Delivering College Composition: The Fifth Canon

Front Cover
Kathleen Blake Yancey
Boynton/Cook, 2006 - Language Arts & Disciplines - 213 pages
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Invention, Arrangement, Style, Memory . . . . Delivery. Of the five rhetorical canons defined by Aristotle, Delivery is the most overlooked and most frequently undertheorized. Delivery provides a lens into the ways composition curricula is designed; into the kinds of writing expected from students; and to the new electronic, physical, and curricular spaces created for composing. Delivering College Composition addresses the need for a more rigorous examination of Delivery, arguing that composition is increasingly being delivered in different ways by different individuals for different purposes within different contexts-yet retaining its identity as well.

Kathleen Yancey asks a number of probing questions about the current state of writing instruction:

    What is college composition?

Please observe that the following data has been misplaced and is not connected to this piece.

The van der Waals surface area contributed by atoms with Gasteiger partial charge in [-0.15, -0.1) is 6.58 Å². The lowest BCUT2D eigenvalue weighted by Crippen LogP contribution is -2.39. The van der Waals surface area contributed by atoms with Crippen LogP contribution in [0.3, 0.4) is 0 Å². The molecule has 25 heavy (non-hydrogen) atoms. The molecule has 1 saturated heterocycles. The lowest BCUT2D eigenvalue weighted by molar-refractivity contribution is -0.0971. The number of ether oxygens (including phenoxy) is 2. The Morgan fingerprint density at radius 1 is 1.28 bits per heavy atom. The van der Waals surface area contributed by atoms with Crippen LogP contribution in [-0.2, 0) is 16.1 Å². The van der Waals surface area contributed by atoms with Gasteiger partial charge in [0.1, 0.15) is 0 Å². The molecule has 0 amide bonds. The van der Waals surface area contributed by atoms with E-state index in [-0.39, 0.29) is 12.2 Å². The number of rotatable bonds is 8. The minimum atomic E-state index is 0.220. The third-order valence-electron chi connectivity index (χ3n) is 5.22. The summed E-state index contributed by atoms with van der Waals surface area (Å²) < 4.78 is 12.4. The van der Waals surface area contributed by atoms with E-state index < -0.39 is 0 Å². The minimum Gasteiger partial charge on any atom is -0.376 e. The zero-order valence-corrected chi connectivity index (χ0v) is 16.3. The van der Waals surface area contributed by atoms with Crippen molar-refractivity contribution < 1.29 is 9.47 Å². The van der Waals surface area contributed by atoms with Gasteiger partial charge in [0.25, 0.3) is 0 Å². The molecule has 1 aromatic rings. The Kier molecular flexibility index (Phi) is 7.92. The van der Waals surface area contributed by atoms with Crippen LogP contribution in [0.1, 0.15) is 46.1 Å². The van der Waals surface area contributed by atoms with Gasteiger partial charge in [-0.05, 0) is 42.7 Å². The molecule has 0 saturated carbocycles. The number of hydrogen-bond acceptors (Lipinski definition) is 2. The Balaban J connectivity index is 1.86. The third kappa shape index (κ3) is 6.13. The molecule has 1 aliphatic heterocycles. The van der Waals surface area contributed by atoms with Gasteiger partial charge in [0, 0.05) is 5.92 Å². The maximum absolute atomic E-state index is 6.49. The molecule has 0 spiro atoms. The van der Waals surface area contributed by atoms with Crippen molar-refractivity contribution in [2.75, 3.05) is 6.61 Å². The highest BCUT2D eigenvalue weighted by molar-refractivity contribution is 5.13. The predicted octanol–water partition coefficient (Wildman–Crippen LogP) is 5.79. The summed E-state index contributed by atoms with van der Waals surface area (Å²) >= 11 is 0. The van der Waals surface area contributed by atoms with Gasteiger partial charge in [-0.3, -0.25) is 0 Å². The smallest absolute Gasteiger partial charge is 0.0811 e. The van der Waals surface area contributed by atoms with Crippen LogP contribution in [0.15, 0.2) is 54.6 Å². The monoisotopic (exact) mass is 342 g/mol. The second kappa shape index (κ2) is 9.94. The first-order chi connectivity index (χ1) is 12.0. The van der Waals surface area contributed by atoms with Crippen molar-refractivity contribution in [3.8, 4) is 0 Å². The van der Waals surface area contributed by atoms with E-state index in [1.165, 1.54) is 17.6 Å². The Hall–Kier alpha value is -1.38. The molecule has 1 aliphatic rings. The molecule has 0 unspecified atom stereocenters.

What does it look like, given the multiple ways it is delivered?
    What features do courses share?
    Is there a common understanding about their purposes, methods, and outcomes?
    How do multiple delivery systems alter and redefine this thing we call college composition?
    How does delivery matter?
From a research university, to a private college, to an historically black school, to a cyberschool, to advanced placement English classes, Delivering College Composition gives answers to these questions through in-depth analyses from more than a dozen teaching environments.

Focusing strongly on practice and its theoretical implications, Yancey and company provide a frank and informative "thick description&qupt; of classroom instruction, and in the process offer new definitions of what composition means in the present-and what it might look like in the future.

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Is It Pedagogical or Administrative?
Design Delivery and Narcolepsy
Toward Delivering New Definitions of Writing

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About the author (2006)

Kathleen Blake Yancey is Kellogg W. Hunt Professor of English at Florida State University, where she directs the graduate program in rhetoric and composition. She has authored or edited eight books and over fifty articles and book chapters; she consults widely on writing assessment, on print and electronic portfolios, and on writing across the curriculum. Past President of the Council of WPAs and past Chair of CCCC, she cofounded the Coalition on Electronic Portfolio Research, and was Vice President of NCTE.

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